Add in a Leg Day
Adding a leg day to your workouts can help you tone up your lower half and make it easier to shave off unwanted weight. Not only will increasing your muscle tone help you burn more calories, research conducted at Chungnam National University suggests that individuals with more muscle tone in their lower bodies have a lower risk of falls and fractures that may keep them from getting adequate exercise for months, if not years. A study published in Gerontology also suggests that strong legs are a good indicator of the strength of another important muscle: your brain.
Take a Swim
Hitting the pool is a great way to get your body into the best shape of your life, no matter what your age. A 155-pound woman can expect to burn nearly 500 calories an hour swimming at a relatively leisurely pace, adding another 200 calories to that number by doing some faster laps. For women over 40, low-impact exercises, like swimming, are particularly beneficial, thanks to the limited wear-and-tear they cause on joints, making it less likely an overuse injury will keep you benched.
Stick to a Schedule
Keeping a regular eating schedule could be the key to ditching those extra pounds after 40. Researchers at Hebrew University found that feeding mice high-fat foods on a regular schedule kept them leaner than when they were fed the same foods on a sporadic basis. Sticking to a consistent eating schedule can also help you fend off the hunger pangs that can prompt cravings for high-fat or sugary foods, which often get worse around menopause.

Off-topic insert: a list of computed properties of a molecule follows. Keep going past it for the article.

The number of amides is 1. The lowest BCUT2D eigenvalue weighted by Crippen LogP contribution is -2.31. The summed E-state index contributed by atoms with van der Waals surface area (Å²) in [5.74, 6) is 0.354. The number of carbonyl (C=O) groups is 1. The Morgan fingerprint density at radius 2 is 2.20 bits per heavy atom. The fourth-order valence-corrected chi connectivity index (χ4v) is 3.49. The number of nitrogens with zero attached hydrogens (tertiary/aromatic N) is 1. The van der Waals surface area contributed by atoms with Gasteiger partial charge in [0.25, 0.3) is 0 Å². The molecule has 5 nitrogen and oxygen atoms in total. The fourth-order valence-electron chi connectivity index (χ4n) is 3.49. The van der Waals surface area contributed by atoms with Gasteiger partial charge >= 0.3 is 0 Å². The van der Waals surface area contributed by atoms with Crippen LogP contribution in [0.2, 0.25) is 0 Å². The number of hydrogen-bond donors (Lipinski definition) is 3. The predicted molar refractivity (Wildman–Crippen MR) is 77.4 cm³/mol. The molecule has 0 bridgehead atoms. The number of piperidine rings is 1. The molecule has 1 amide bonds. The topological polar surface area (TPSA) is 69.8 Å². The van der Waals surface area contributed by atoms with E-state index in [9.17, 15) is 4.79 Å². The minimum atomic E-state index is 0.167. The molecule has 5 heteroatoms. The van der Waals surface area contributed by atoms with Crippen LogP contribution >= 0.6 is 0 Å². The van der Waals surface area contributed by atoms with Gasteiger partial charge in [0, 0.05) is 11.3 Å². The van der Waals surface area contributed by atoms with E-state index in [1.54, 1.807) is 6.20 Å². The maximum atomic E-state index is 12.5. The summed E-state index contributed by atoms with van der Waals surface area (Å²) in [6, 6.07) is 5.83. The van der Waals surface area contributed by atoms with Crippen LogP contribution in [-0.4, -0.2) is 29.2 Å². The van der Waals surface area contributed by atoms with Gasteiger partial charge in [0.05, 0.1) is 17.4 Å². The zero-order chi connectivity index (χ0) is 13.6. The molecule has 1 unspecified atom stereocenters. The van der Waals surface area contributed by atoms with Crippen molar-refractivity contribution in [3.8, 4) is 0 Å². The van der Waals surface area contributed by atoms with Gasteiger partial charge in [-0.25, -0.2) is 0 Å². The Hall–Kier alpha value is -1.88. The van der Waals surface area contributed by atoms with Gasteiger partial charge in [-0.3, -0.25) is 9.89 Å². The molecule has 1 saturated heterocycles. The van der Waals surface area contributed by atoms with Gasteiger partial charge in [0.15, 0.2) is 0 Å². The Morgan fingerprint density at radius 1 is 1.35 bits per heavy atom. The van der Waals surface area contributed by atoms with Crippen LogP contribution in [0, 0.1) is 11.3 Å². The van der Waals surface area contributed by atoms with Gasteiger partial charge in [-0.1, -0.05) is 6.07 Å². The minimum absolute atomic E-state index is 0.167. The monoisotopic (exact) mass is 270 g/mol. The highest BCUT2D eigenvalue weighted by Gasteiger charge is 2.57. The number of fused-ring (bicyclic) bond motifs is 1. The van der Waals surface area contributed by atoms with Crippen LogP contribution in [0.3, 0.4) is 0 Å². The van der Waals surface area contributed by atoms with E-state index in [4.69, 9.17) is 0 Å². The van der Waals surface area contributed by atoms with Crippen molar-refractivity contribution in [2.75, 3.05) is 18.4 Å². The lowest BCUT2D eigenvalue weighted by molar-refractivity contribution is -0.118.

Sip Some Green Tea
A little green tea in your cup could yield a lot of weight loss. A study published in The Journal of Nutrition reveals that adding green tea to subjects’ meal plans increased their fat-burning ability by a whopping 12 percent over the course of 12 months. Even better, green tea’s combination of antioxidants and caffeine can give you the boost you need to fend off those energy lulls that often accompany middle age.
Close the Kitchen
Closing up the kitchen for the night makes it easier to shed those unwanted pounds, no matter what your age. Research published in Cell Metabolism reveals that mice who spent 16 hours a day fasting and the other eight hours eating high-fat food remained relatively lean, while those who ate the same number of calories and the same amount of fat over the course of the day significantly increased their risk of obesity.
Boost Your Calcium Intake
Want to maximize your fat-burning potential after 40? Start by making sure you’re getting plenty of calcium in your diet. The results of a study conducted at the University of Tennessee, Knoxville reveal that obese women who consumed more calcium (via three servings of yogurt) lost 11 pounds of body fat in over a 12-month period. Even better, increasing your calcium intake can help increase the strength of your bones, reducing your risk of a fall or fracture.
Opt For Organic Foods
Eager to shave off a few pounds after your 40th birthday? Start by opting for organic produce instead of the conventionally-grown stuff. A review in Interdisciplinary Toxicology summarized that organochlorine pesticides can alter the levels of thyroid hormone in the human bloodstream, potentially increasing weight gain and causing thyroid health issues. Considering that older women are already at an increased risk for thyroid problems, like hypothyroidism and Hashimoto’s thyroiditis, it’s a good idea to go organic ASAP.